Table of Contents
The Human Brain
The brain is the centre of our thoughts and the central organ of the human nervous system. It is the most complex and important organ in the body, which is made up of more than 100 billions of specialized nerves and functions by controlling all the metabolic functions of our body.
The human brain is located in the head and enclosed within the skull, which provides frontal, lateral and dorsal protection. There are only a few creatures without their brain. We cannot live without the brain, as it is mainly responsible for thoughts, interpretation and origin of control for body movements. It also functions as the coordinating centre of intellectual, sensation and the nervous system.
The diagram of the brain is useful for both Class 10 and 12. It is one among the few topics having the highest weightage of marks and is majorly asked in the examinations. A brief description of the brain along with a well-labelled diagram is given below for further reference.
Structure And Function Of The Human Brain
Parts Of The Human Brain
The human brain is divided into three parts:
These three parts are comprised of multiple parts.
The forebrain is also called as Prosencephalon.
The forebrain is the anterior and the largest part of the brain, which comprises the cerebral hemispheres, the thalamus, and the hypothalamus. It also consists of two subdivisions called the telencephalon and diencephalon. Along with the optic nerves and cranial nerves, the forebrain also includes the olfactory system, or sense of smell as well as the lateral and third cerebral ventricles.
The cerebrum is the largest part of the brain, which occupies two-thirds of the brain’s volume and covers most other brain structures. It is involved in controlling the major functions like our learning ability and emotions.
The cerebrum consists of the cerebral cortex and other subcortical structures. It is composed of two cerebral hemispheres that are joined together by heavy, dense bands of fibre called the corpus callosum.
The cerebrum is further divided into four sections or lobes:
- The Frontal Lobe
The frontal lobe is found just below the forehead. It is mainly responsible for the parts of speech, judgments, reasoning, solving problems, planning and for motor functions including movements. The frontal lobe is also associated with the self-regulate behaviours, facial expressions, controlling inhibition, to pay attention, to remember and to control emotions.
- The Parietal Lobe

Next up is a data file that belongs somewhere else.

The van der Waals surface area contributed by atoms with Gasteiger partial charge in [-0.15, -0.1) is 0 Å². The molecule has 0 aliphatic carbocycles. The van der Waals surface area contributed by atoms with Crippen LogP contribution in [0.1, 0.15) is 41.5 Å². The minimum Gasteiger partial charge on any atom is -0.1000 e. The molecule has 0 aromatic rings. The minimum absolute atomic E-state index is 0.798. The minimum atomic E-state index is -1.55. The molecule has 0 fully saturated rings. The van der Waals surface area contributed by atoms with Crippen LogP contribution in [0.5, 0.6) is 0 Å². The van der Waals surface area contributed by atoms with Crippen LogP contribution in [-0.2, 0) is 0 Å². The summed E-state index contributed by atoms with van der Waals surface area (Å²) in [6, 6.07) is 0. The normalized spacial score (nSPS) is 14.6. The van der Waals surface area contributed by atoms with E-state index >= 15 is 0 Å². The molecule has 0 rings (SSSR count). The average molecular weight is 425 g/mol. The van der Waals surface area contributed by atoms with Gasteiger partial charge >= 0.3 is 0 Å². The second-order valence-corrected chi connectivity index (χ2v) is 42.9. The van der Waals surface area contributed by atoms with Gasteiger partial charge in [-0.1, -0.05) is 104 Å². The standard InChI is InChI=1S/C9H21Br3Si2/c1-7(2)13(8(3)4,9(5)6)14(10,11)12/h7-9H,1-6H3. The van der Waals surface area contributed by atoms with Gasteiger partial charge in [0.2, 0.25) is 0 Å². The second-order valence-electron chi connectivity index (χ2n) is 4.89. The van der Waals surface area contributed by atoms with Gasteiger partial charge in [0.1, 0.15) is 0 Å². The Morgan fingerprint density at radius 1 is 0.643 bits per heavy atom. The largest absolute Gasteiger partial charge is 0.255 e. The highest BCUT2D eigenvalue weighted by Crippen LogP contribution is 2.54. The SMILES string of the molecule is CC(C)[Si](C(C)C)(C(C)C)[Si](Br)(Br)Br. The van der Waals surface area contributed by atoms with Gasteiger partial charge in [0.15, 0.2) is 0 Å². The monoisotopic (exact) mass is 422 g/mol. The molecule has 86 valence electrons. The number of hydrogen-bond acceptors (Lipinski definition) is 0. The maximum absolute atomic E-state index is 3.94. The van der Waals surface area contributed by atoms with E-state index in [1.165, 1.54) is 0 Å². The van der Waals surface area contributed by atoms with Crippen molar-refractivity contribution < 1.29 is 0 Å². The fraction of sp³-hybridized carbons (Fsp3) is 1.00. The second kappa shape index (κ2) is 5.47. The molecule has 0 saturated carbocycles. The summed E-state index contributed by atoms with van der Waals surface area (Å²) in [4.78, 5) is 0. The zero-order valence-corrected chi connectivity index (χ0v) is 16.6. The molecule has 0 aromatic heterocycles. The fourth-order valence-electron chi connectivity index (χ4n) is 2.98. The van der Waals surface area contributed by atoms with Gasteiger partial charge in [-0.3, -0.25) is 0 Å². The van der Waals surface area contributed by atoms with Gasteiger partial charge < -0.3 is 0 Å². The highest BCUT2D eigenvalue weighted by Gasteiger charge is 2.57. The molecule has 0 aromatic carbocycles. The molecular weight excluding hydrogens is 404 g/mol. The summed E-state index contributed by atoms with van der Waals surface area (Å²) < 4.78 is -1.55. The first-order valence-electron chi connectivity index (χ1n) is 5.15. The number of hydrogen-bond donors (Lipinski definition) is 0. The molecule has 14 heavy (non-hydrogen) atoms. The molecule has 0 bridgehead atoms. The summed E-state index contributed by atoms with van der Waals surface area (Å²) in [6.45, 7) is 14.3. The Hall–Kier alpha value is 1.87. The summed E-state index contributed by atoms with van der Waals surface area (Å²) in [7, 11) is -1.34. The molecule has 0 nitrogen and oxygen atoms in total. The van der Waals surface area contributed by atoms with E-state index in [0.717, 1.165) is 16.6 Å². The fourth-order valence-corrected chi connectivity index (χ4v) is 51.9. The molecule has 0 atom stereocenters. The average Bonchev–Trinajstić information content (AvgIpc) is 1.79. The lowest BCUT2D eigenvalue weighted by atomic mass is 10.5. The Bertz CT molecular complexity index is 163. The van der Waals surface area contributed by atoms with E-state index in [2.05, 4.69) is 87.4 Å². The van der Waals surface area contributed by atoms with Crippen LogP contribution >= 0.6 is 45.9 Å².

The parietal lobe is found at the upper rear of our brain. This lobe functions by controlling all our complex behaviours, including senses of vision, the sense of touch, body awareness and spatial orientation. It also plays important roles in manage body position, movements, the perception of stimuli, orientation, handwriting and visuospatial processing.
- The Occipital Lobe
The occipital lobe is found at the back of our brain. It is mainly associated with the visual processing systems such as postures, expressions and gestures.
- The Temporal Lobe
The temporal lobe is found near to our ears and is associated with the speech, hearing and recognition of memory.
The midbrain is also called as Mesencephalon.
The midbrain is the smallest region of the brain, found at the centre of the brain, beneath the cerebral cortex, and above the hindbrain. It is mainly composed of the tectum, cerebral peduncle, tegmentum, cerebral aqueduct, cerebral peduncle, substantia nigra, several nuclei and fasciculi.
The midbrain act as a sort of relay station for our visual and auditory systems. It is also called the red nucleus because some portions of the midbrain are involved with the voluntary movement and also control and coordination in the body movements. It contains a large number of dopamine-producing neurons. The degeneration of these neurons in the substantia nigra is associated with Parkinson’s disease.
The hindbrain is also called as Rhombencephalon.
The hindbrain is located at the lower back part of the brain. It is mainly composed of the Cerebellum, brain Stem, pons and the medulla.
The cerebellum controls activities such as balance and muscle movements. The cerebellum is at the base and the back of the brain. The cerebellum is responsible for coordination and balance.
This was a brief introduction to Diagram Of Brain. For more information about Brain, its structure, functions and other related topics, visit us at BYJU’S Biology.